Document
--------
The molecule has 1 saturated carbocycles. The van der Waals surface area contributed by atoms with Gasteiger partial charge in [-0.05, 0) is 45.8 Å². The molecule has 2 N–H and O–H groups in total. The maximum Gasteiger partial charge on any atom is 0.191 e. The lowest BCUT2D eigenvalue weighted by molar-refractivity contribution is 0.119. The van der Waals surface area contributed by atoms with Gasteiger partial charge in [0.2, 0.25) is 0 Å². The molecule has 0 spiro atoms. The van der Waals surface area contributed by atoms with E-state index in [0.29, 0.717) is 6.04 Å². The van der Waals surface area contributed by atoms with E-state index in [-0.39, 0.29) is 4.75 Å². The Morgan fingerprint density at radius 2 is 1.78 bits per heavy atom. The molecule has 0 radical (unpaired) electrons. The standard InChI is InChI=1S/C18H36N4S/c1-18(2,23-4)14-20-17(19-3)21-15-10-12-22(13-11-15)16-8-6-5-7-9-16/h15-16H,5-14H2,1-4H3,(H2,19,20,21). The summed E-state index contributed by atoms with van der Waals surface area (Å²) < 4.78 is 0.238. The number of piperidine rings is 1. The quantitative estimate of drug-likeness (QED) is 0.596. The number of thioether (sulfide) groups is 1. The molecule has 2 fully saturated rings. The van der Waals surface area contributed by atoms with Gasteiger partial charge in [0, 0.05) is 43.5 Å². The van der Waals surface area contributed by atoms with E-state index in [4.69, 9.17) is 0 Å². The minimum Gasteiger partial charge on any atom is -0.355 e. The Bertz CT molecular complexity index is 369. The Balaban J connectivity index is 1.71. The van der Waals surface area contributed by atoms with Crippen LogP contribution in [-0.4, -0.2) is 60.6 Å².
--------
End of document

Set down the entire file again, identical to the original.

The molecule has 1 saturated carbocycles. The van der Waals surface area contributed by atoms with Gasteiger partial charge in [-0.05, 0) is 45.8 Å². The molecule has 2 N–H and O–H groups in total. The maximum Gasteiger partial charge on any atom is 0.191 e. The lowest BCUT2D eigenvalue weighted by molar-refractivity contribution is 0.119. The van der Waals surface area contributed by atoms with Gasteiger partial charge in [0.2, 0.25) is 0 Å². The molecule has 0 spiro atoms. The van der Waals surface area contributed by atoms with E-state index in [0.29, 0.717) is 6.04 Å². The van der Waals surface area contributed by atoms with E-state index in [-0.39, 0.29) is 4.75 Å². The Morgan fingerprint density at radius 2 is 1.78 bits per heavy atom. The molecule has 0 radical (unpaired) electrons. The standard InChI is InChI=1S/C18H36N4S/c1-18(2,23-4)14-20-17(19-3)21-15-10-12-22(13-11-15)16-8-6-5-7-9-16/h15-16H,5-14H2,1-4H3,(H2,19,20,21). The summed E-state index contributed by atoms with van der Waals surface area (Å²) < 4.78 is 0.238. The number of piperidine rings is 1. The quantitative estimate of drug-likeness (QED) is 0.596. The number of thioether (sulfide) groups is 1. The molecule has 2 fully saturated rings. The van der Waals surface area contributed by atoms with Gasteiger partial charge in [0, 0.05) is 43.5 Å². The van der Waals surface area contributed by atoms with E-state index in [4.69, 9.17) is 0 Å². The minimum Gasteiger partial charge on any atom is -0.355 e. The Bertz CT molecular complexity index is 369. The Balaban J connectivity index is 1.71. The van der Waals surface area contributed by atoms with Crippen LogP contribution in [-0.4, -0.2) is 60.6 Å².